The Basler Fasnacht, the largest Carnival in Switzerland, kicked-off their 2013 celebrations today (February 18th) at 4:00am with “Morgenstreich” — 200 hand-painted lanterns with satirical images of local events and personage of the past year were paraded through the streets, but the day did not end there. The afternoon was dominated by a large parade whose route wound through the streets on both sides of the Rhein River. Although the streets were bursting with spectators and participants, there was plenty of opportunities to glimpse the fun, catch some candy, flowers, fruit, and other goodies generously provided by the parade participants while simultaneously being doused in confetti!
If you can get out and enjoy the activities, check out the parade to be held on Wednesday (February 20th) @ 1:30pm/13:30 !
Scroll down to view the “Photo Gallery” and “Video” tabs for a glimpse of the afternoon fun at the Basler Fasnacht 2013 ….
The Carnival in Basel is the largest in Switzerland and that alone sets it apart from “Luzerner Fasnacht“. They are similar in many ways, but it is their differences which make each a unique and delightful experience:
Similarities: (not an “all encompassing” list, it hits the big items)
- Obscenely early morning start time on the first day (Lucerne & Basel )
- Afternoon parades which poke fun at people and events of the past year
- Plenty of food and drinks
- Commerative Pins (Lucerne & Basel )
- Bands of Musicians (Guggenmusik)
The Carnival in Lucerne revolves around the start of Christian season of Lent. The 3 days of festivities begin the week before Lent, on the Thursday before Ash Wednesday, and ends on the Tuesday ( NOTE: There is no official program over the weekend).
The Basel Carnival begins the Monday AFTER Ash Wednesday, following the old days of Lent as decreed by the Church in 600, and continues for 3 consequetive days.
Visitors to the Lucerne carnival, adults and kids alike, are often in costume: Elaborate masks or face paints and/or “general” costumes — think Halloween. You stand-out in the crowd if you are not so bedecked! This is in high contrast to Basel.
In Basel, costumes are worn by the participants of the processions and the musicians. Their full paper mâché head masks (Larve) and costumes fall in line with the “sujet” of their “cliques” which mock events of the past year. In fact, simply having a painted face in Basel, unless you are a child, is not acceptable. On this point, according to the Fasnacht Comité of Basel:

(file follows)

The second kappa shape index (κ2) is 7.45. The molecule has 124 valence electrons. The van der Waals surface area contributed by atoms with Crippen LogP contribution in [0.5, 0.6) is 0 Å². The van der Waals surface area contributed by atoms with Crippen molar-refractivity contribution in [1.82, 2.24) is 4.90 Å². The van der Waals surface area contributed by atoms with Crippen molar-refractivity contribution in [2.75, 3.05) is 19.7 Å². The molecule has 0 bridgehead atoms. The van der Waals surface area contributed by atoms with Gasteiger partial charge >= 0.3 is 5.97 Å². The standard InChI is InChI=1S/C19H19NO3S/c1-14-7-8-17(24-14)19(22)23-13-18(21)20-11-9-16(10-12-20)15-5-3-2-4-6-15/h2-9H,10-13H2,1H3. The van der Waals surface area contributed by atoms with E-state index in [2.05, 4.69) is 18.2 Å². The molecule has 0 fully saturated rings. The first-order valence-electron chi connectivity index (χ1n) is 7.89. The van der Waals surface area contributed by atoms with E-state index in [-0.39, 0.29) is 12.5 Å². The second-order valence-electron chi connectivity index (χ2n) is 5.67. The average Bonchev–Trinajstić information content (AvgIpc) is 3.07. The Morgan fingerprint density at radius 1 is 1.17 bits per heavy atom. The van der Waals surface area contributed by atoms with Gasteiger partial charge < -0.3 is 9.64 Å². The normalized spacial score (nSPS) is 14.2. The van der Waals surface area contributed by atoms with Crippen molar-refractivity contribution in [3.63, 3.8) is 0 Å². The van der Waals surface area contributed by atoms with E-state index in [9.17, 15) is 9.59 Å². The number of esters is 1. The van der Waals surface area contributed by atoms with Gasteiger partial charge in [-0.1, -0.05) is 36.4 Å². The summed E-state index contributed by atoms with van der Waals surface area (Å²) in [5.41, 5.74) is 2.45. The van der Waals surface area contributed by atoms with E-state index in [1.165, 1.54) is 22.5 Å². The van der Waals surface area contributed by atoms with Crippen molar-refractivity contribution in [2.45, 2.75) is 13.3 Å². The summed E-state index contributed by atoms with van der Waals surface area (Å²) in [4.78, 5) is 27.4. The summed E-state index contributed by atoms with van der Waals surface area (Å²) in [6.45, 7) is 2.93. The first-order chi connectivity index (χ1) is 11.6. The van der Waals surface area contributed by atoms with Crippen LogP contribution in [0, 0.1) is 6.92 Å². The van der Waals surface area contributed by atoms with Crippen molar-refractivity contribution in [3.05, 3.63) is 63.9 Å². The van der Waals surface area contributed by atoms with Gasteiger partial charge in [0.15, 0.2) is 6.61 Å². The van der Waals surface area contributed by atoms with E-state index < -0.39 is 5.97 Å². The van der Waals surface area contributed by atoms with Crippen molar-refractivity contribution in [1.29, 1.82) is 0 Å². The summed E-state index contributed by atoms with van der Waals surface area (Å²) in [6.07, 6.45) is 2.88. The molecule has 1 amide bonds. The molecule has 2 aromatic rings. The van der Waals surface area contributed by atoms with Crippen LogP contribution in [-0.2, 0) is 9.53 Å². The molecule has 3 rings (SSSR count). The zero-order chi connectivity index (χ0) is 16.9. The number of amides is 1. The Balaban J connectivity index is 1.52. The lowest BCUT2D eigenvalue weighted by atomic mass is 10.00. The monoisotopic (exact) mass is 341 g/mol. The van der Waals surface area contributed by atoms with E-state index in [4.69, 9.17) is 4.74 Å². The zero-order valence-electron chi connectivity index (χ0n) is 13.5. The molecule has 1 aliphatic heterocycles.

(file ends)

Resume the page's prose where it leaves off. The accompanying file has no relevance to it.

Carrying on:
“Unlike other carnival events, painted faces, false noses, jester’s caps, bawdy songs, raucous or drunken behaviour are all frowned upon”
Another interesting part of the Basel costumes and “cliques”, not seen in Lucern, is the distribution of “hand-bills”. These hand-bills ( Zeedel) are composed in the local Basel dialect and explain heir “sujet” — subject.
On Tuesday in Basel, there is no “official program”. It is the day for adults and children to wander the streets in costume. This occurs any time in Luzern although there is a special kids parade on Fat Tuesday (Güdisdienstag) called “Chendermonschter”.
The music in Lucerne is mix of Guggenmusik and modern music blasting from the carnival floats.
The music in Basel is also a mix of Guggenmusik and more but with the added pleasure or “pipers” — groups playing piccolos. It steams for old miltary marches and tattoos and is a pastime enjoyed the year through.
Not surprisingly, each Canton has their own history and traditions and local politics and events. All these things combine to create a very different experience. The most striking is the way each starts their festivities.
In Luzern, the festivities begin with a “cannon-boom” of confetti at 5:00am on Dirty Thursday ( Schmutizer Donnerstag) . Groups of the Guggenmusicians pour out from the darkened streets beating a rhythm on their drums. People in costumes dance and celebrate the beginning of 3 days of craziness,
In Basel, the festivities get an even earlier start at 4:00am! A parade of 200 lanterns painted with events of the past year make their way through the streets accompanied by music. The atmosphere is substantially less … loud, but no less exciting!
The Basler Fasnacht has a long and fascinating history …
The first recording of Basler Fasnacht is from the late 14th Century:
On Ash Wednesday 1376, during a jousting tournament between citizens and knights, 4 noblemen were killed. Later, 12 citizens were beheaded. Emperor Charles the IV placed a ban on the city — it would no longer be protected by the Holy Roman empire. This day became known as Böse Fasnacht — “ the evil Fasnacht” Source: Fasnachts Comité
The only time in it’s 500+ year history when the Basler Fasnacht was not celebrated was during the Second World War.
The Carnival today is a compilation of old and new traditions:
” The roots of the Basel Fasnacht reach back to Celtic and Germanic times and grew from practices relating to ancestor worship, fertility rites, and the driving out of winter. It is also informed by a number of later military traditions such as musters and shows of arms organized by the town’s guilds, as well as medieval jousts and religious feasts during Lent ” Source: Basel Carnival Brochure
The Basel Carnival has evolved over the centuries and today’s festivities are a “20th Century” invention. Nevertheless, the historical roots are still evident and the passion and camaraderie during this 72 hours is palpable!
Sights and sounds of the Basel Carnival on Monday, February 18th, 2013 … Enjoy!